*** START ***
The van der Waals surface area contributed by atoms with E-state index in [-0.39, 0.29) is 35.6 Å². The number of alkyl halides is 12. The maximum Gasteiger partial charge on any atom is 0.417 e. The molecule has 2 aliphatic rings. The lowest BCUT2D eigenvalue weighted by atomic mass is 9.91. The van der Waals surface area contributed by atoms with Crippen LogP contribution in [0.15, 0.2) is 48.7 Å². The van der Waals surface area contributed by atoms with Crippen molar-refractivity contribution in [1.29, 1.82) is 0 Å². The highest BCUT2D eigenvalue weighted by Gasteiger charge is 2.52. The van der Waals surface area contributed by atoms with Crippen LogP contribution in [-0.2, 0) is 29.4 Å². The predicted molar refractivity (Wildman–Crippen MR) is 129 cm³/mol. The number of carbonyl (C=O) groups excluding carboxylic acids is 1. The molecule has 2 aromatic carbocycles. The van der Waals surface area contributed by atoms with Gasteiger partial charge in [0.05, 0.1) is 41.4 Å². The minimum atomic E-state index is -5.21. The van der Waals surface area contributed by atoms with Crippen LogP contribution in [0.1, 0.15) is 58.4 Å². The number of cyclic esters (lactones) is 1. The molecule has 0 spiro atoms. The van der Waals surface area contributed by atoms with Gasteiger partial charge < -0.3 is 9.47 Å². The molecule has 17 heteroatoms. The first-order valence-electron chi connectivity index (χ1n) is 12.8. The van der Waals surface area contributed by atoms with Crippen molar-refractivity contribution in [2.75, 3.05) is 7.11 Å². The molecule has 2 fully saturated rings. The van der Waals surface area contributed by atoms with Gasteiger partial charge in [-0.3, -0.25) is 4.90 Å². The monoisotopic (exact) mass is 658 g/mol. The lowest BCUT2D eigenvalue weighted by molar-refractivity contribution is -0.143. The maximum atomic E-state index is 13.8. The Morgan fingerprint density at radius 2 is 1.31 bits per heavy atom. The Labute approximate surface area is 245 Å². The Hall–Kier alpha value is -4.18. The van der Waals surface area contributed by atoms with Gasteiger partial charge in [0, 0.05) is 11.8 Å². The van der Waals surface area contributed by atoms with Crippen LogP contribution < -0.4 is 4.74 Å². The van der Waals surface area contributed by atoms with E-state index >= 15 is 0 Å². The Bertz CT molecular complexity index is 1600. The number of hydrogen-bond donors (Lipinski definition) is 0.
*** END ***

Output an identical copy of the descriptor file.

The van der Waals surface area contributed by atoms with E-state index in [-0.39, 0.29) is 35.6 Å². The number of alkyl halides is 12. The maximum Gasteiger partial charge on any atom is 0.417 e. The molecule has 2 aliphatic rings. The lowest BCUT2D eigenvalue weighted by atomic mass is 9.91. The van der Waals surface area contributed by atoms with Crippen LogP contribution in [0.15, 0.2) is 48.7 Å². The van der Waals surface area contributed by atoms with Crippen molar-refractivity contribution in [1.29, 1.82) is 0 Å². The highest BCUT2D eigenvalue weighted by Gasteiger charge is 2.52. The van der Waals surface area contributed by atoms with Crippen LogP contribution in [-0.2, 0) is 29.4 Å². The predicted molar refractivity (Wildman–Crippen MR) is 129 cm³/mol. The number of carbonyl (C=O) groups excluding carboxylic acids is 1. The molecule has 2 aromatic carbocycles. The van der Waals surface area contributed by atoms with Gasteiger partial charge in [0.05, 0.1) is 41.4 Å². The minimum atomic E-state index is -5.21. The van der Waals surface area contributed by atoms with Crippen LogP contribution in [0.1, 0.15) is 58.4 Å². The number of cyclic esters (lactones) is 1. The molecule has 0 spiro atoms. The van der Waals surface area contributed by atoms with Gasteiger partial charge < -0.3 is 9.47 Å². The molecule has 17 heteroatoms. The first-order valence-electron chi connectivity index (χ1n) is 12.8. The van der Waals surface area contributed by atoms with Crippen molar-refractivity contribution in [2.75, 3.05) is 7.11 Å². The molecule has 2 fully saturated rings. The van der Waals surface area contributed by atoms with Gasteiger partial charge in [-0.3, -0.25) is 4.90 Å². The monoisotopic (exact) mass is 658 g/mol. The lowest BCUT2D eigenvalue weighted by molar-refractivity contribution is -0.143. The maximum atomic E-state index is 13.8. The Morgan fingerprint density at radius 2 is 1.31 bits per heavy atom. The Labute approximate surface area is 245 Å². The Hall–Kier alpha value is -4.18. The van der Waals surface area contributed by atoms with Gasteiger partial charge in [0, 0.05) is 11.8 Å². The van der Waals surface area contributed by atoms with Crippen LogP contribution < -0.4 is 4.74 Å². The van der Waals surface area contributed by atoms with E-state index >= 15 is 0 Å². The Bertz CT molecular complexity index is 1600. The number of hydrogen-bond donors (Lipinski definition) is 0.